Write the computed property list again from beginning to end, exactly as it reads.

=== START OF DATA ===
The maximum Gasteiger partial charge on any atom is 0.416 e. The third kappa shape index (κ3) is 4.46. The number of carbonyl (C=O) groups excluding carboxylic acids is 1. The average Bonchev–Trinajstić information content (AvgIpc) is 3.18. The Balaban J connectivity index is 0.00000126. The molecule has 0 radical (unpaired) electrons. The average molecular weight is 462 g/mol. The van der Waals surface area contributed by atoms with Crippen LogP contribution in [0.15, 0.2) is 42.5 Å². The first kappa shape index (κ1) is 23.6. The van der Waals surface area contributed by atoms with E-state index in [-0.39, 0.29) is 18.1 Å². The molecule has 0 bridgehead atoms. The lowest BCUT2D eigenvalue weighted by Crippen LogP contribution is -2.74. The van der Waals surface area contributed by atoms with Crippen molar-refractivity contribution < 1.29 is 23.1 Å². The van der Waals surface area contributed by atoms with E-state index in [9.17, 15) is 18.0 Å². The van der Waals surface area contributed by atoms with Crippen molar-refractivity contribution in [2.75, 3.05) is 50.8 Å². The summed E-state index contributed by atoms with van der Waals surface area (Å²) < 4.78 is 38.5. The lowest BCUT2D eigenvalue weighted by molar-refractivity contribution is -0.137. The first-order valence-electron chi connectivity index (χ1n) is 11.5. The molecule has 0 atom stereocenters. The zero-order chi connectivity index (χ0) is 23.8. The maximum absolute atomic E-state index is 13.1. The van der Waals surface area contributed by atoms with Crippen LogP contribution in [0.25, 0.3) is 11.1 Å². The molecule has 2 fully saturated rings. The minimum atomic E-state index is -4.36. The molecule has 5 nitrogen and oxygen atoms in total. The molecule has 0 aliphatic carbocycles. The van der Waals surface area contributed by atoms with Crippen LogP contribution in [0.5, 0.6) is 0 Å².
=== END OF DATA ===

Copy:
The maximum Gasteiger partial charge on any atom is 0.416 e. The third kappa shape index (κ3) is 4.46. The number of carbonyl (C=O) groups excluding carboxylic acids is 1. The average Bonchev–Trinajstić information content (AvgIpc) is 3.18. The Balaban J connectivity index is 0.00000126. The molecule has 0 radical (unpaired) electrons. The average molecular weight is 462 g/mol. The van der Waals surface area contributed by atoms with Crippen LogP contribution in [0.15, 0.2) is 42.5 Å². The first kappa shape index (κ1) is 23.6. The van der Waals surface area contributed by atoms with E-state index in [-0.39, 0.29) is 18.1 Å². The molecule has 0 bridgehead atoms. The lowest BCUT2D eigenvalue weighted by Crippen LogP contribution is -2.74. The van der Waals surface area contributed by atoms with Crippen molar-refractivity contribution < 1.29 is 23.1 Å². The van der Waals surface area contributed by atoms with E-state index in [9.17, 15) is 18.0 Å². The van der Waals surface area contributed by atoms with Crippen molar-refractivity contribution in [2.75, 3.05) is 50.8 Å². The summed E-state index contributed by atoms with van der Waals surface area (Å²) < 4.78 is 38.5. The lowest BCUT2D eigenvalue weighted by molar-refractivity contribution is -0.137. The first-order valence-electron chi connectivity index (χ1n) is 11.5. The molecule has 0 atom stereocenters. The zero-order chi connectivity index (χ0) is 23.8. The maximum absolute atomic E-state index is 13.1. The van der Waals surface area contributed by atoms with Crippen LogP contribution in [0.25, 0.3) is 11.1 Å². The molecule has 2 fully saturated rings. The minimum atomic E-state index is -4.36. The molecule has 5 nitrogen and oxygen atoms in total. The molecule has 0 aliphatic carbocycles. The van der Waals surface area contributed by atoms with Crippen LogP contribution in [0.5, 0.6) is 0 Å².